The study – published in the American Journal of Clinical Nutrition – reports that women who consume a diet high in animal fat and cholesterol before pregnancy may be at higher risk for gestational diabetes than women whose diets were lower in animal fat and cholesterol.
The researchers, from the National Institutes of Health (NIH) and Harvard University, found that women in the highest group for animal fat intake had almost double the risk for gestational diabetes compared to women with the lowest intake. They also observed that women in the highest group for cholesterol consumption were 45% more likely to develop the condition than those in the lowest group
Women whose diets were high in total fat or other kinds of fats – but not in animal fat or cholesterol – did not have an increased risk, explained the authors.
"Our findings indicate that women who reduce the proportion of animal fat and cholesterol in their diets before pregnancy may lower their risk for gestational diabetes during pregnancy," said senior author Cuilin Zhang of the NIH.
The researcher team used data from more than 13,000 women participating in the Nurses' Health Study II to investigate possibly links between pre-pregnancy diet and incidence of gestational diabetes.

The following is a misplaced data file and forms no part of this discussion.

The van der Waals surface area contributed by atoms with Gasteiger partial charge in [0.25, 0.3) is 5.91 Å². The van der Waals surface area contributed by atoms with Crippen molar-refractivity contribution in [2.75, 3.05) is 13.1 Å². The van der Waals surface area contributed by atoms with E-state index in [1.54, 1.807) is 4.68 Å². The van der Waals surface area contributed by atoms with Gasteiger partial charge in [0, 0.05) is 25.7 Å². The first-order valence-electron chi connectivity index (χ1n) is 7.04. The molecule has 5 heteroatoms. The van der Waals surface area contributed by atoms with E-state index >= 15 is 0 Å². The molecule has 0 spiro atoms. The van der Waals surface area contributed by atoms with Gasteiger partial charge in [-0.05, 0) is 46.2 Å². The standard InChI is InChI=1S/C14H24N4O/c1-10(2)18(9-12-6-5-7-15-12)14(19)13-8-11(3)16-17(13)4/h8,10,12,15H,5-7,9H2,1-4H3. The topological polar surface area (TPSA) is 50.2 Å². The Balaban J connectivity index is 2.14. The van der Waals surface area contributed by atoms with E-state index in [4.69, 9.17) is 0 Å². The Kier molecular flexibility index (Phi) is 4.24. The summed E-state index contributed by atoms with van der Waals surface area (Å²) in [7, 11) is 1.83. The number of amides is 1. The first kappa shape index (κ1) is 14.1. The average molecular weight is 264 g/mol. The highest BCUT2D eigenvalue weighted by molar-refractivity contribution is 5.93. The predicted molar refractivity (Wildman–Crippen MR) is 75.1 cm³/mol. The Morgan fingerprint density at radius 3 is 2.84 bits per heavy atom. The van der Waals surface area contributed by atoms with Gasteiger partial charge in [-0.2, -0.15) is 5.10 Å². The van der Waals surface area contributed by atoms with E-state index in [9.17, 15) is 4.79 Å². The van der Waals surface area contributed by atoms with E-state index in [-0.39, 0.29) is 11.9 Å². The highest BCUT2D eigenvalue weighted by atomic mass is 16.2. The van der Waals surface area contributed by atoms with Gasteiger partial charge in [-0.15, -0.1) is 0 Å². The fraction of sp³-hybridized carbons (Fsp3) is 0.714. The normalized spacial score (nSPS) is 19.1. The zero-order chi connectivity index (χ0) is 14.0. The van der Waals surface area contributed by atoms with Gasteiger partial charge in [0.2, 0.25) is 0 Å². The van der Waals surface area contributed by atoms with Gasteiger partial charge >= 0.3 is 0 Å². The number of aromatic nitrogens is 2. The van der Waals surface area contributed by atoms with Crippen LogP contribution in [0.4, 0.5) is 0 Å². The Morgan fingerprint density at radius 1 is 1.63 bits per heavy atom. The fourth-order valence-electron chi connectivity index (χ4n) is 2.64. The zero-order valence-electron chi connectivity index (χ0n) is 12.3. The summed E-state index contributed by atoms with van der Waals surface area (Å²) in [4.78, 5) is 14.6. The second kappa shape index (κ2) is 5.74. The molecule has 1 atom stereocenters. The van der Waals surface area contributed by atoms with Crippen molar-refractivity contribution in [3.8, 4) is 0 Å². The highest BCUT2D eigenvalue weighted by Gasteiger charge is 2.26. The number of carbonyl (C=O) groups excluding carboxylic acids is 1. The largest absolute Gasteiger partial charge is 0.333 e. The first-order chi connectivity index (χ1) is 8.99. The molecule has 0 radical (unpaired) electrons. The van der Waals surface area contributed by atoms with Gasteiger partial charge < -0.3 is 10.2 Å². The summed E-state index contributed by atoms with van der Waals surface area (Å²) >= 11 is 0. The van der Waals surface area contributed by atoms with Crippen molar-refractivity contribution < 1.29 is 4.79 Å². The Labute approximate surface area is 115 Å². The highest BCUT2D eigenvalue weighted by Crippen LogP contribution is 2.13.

"This is the largest study to date of the effects of a pre-pregnancy diet on gestational diabetes," explained Dr. Katherine Bowers of Harvard University, the first author of the paper.
Bowers and her colleagues calculated the amount of animal fat in participants' diets as a percentage of total calories and divided participants into five groups, or quintiles, based on those percentages.
Then the researchers compared the risk for developing gestational diabetes for each group. They found that women in the highest quintile of animal fat intake had almost double the risk for gestational diabetes compared to women in the lowest quintile, whilst those in the highest quintile for cholesterol consumption were 45% more likely to develop gestational diabetes than those in the lowest.
No significant associations were found between gestational diabetes incidence and dietary polyunsaturated fat, monounsaturated fat, or trans fat intakes, said the research team.
"Additional research may lead to increased understanding of how a mother's diet before and during pregnancy influences her metabolism during pregnancy, which may have important implications for the baby's health at birth and later in life,” said Bowers.
Source: American Journal of Clinical Nutrition
Volume 95, Number 2, Pages 446-453, doi: 10.3945/ajcn.111.026294
“A prospective study of prepregnancy dietary fat intake and risk of gestational diabetes”
Authors: K. Bowers, D.K. Tobias, E. Yeung, F.B. Hu, C. Zhang